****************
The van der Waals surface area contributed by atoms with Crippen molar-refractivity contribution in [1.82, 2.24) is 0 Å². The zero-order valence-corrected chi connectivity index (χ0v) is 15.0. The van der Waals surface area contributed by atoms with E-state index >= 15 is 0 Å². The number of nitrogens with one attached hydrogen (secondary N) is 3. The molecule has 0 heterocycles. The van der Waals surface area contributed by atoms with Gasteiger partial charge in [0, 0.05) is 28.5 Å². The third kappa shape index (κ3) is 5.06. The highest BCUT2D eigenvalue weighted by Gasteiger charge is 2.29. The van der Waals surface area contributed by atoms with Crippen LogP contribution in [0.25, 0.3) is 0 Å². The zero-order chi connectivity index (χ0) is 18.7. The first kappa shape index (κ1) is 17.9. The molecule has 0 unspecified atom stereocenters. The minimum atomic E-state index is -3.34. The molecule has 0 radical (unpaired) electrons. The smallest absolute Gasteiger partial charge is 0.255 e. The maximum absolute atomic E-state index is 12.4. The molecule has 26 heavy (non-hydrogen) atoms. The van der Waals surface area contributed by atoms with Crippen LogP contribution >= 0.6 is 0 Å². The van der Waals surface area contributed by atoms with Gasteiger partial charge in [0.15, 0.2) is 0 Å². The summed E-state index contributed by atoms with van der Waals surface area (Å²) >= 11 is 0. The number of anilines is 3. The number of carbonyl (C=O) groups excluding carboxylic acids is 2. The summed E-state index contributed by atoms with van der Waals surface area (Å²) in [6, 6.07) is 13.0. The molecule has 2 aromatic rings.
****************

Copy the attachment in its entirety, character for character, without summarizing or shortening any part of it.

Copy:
The van der Waals surface area contributed by atoms with Crippen molar-refractivity contribution in [1.82, 2.24) is 0 Å². The zero-order valence-corrected chi connectivity index (χ0v) is 15.0. The van der Waals surface area contributed by atoms with E-state index >= 15 is 0 Å². The number of nitrogens with one attached hydrogen (secondary N) is 3. The molecule has 0 heterocycles. The van der Waals surface area contributed by atoms with Gasteiger partial charge in [0, 0.05) is 28.5 Å². The third kappa shape index (κ3) is 5.06. The highest BCUT2D eigenvalue weighted by Gasteiger charge is 2.29. The van der Waals surface area contributed by atoms with Crippen LogP contribution in [0.25, 0.3) is 0 Å². The zero-order chi connectivity index (χ0) is 18.7. The first kappa shape index (κ1) is 17.9. The molecule has 0 unspecified atom stereocenters. The minimum atomic E-state index is -3.34. The molecule has 0 radical (unpaired) electrons. The smallest absolute Gasteiger partial charge is 0.255 e. The maximum absolute atomic E-state index is 12.4. The molecule has 26 heavy (non-hydrogen) atoms. The van der Waals surface area contributed by atoms with Crippen LogP contribution >= 0.6 is 0 Å². The van der Waals surface area contributed by atoms with Gasteiger partial charge in [0.15, 0.2) is 0 Å². The summed E-state index contributed by atoms with van der Waals surface area (Å²) >= 11 is 0. The number of anilines is 3. The number of carbonyl (C=O) groups excluding carboxylic acids is 2. The summed E-state index contributed by atoms with van der Waals surface area (Å²) in [6, 6.07) is 13.0. The molecule has 2 aromatic rings.